Brexit and why I still admire British political culture

Britain’s Attorney General Geoffrey Cox, a Tory politician appointed by the current prime minister, advised that Theresa May’s last ditch efforts to secure legally binding reassurances for her Brexit deal around the controversial backstop clause fell short of guaranteeing that the United Kingdom could unilaterally withdraw itself from a situation that would see Northern Ireland unified indefinitely with the Republic of Ireland and a UK/EU border drawn down the middle of the Irish Sea. Mr. Cox effectively conducted a reality check on his boss. He explained: “I have been a barrister for 36 years, and a senior politician for seven months. My professional reputation is far more important to me than my reputation as a politician.”

Is there any minister in the current Hungarian government who would dare take such a principled position on an issue of immense political import for Prime Minister Viktor Orbán or indeed on any issue whatsoever? Is Hungary’s prime minister the type of man who would welcome or at least tolerate professional honesty and integrity from his ministers? It seems almost perverse to even pose these questions. Yet I must, as even amidst the chaos and dysfunction that is British parliamentary politics today, I have to recognize the courage and principled stand taken by several politicians–sometimes risking the interests of their party, government or career for what they believe (rightly or wrongly) to be the greater national interest. (I count those who recently quit Labour to form an independent group over antisemitism within Labour rank in this camp as well.) One of the most significant failings of the Hungarian political class (arguably a reflection of Hungarian society as a whole) is servility, even when conscience, experience and judgement would dictate otherwise.

Admittedly, it may seem odd to speak with admiration for British politics at this particular juncture. A country that once ruled the seas and was at the core of an empire over which the sun never set is a pale shadow of its former self, and some don’t seem willing to recognize this. Mrs. May has been dealt an absolutely terrible set of cards by many of the most intransigent Brexiteers in the European Research Group (ERG) wing of the Tory party, particularly by people like Boris Johnson and those who campaigned for “leave” by peddling fairy-tales about the process and the outcome. Mrs. May was not herself a supporter of the leave campaign at the time, but as prime minister she has displayed a dogged stubbornness in trying to make Brexit work — somehow.

Mrs. May casts a lonely figure walking home in the rain after church service in her Maidenhead constituency or commuting back-and-forth to continental Europe for talks, in the hope of securing what she knows is impossible; then returning home to sneers and mockery about her shot credibility as prime minister, her impending demise and the barrage of opposing demands that she cannot fulfill from both the left and right. I suspect some in her position, having inherited a thoroughly poisoned chalice, would have resigned and told her detractors, both in her party and across the aisle to stuff it. Instead, Mrs. May has held on, with a stiff upper lip, defeat after defeat.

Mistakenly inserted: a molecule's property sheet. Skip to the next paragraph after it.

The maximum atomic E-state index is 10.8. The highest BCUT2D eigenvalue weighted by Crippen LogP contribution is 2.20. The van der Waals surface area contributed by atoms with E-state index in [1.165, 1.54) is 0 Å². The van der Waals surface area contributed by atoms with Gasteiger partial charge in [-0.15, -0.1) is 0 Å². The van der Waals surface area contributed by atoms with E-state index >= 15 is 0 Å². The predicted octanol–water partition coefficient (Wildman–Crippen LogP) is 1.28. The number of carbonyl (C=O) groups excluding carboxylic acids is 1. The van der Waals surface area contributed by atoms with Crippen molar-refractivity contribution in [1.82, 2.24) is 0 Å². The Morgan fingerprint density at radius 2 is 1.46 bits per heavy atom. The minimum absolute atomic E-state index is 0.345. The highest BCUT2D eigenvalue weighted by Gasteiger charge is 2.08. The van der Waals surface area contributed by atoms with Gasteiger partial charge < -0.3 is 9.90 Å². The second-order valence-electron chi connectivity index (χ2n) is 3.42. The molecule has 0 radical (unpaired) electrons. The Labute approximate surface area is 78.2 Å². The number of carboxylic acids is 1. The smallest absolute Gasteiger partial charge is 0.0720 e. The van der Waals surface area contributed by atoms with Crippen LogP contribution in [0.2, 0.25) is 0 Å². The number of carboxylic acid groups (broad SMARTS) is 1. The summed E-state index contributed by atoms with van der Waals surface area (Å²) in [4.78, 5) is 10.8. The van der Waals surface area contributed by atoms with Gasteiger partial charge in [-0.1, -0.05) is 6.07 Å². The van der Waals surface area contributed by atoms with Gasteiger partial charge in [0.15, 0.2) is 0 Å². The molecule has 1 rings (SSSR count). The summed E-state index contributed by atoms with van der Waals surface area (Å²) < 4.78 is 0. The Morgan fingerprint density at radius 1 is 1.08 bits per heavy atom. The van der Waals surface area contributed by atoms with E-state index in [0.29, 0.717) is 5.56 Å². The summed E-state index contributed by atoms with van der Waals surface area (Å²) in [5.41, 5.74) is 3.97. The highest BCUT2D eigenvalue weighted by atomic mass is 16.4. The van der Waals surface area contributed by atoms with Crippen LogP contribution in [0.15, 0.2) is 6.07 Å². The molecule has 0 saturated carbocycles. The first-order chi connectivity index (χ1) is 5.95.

Theresa May walking in the rain after church.

The stark reality is that the European Union cannot give Britain what Brexiteers and many in Labour as well want; namely a clean departure from the European Customs Union (or in the case of Labour, a Customs Union but special freedoms for Britain that are irreconcilable with said union) and a guarantee of no hard border between Northern Ireland and the Republic of Ireland. At the moment, the only way to be completely free of the EU and not have a hard border at the same time is to have technology in place along the frontier that everyone recognizes does not exist. So the situation is plainly impossible and the EU cannot be faulted for pushing back by saying that this is ultimately Britain’s mess to fix.

There’s no question that parliament is dysfunctional and Britain has reached an impasse, even as 29 March, the day that Britain must as things currently stand leave the EU, with or without a deal. There’s a chance that the day of reckoning might be pushed off until around 20 May 2019 or possibly as late as the end of June 2019–but any further extension would require Britain’s participation in upcoming EP elections. All this would do is kick the proverbial can down the road–and only a bit.

In spite of all this, and a mess for which much of the British political class bears responsibility, there is something enviable in the freedom of conscience and freedom from tight party discipline, and especially the ability of people like Mr. Cox and others to put principle, professionalism and sound judgment above blind partisan loyalty. Hungarian politics needs more of this mindset and much less embarrassing servility.

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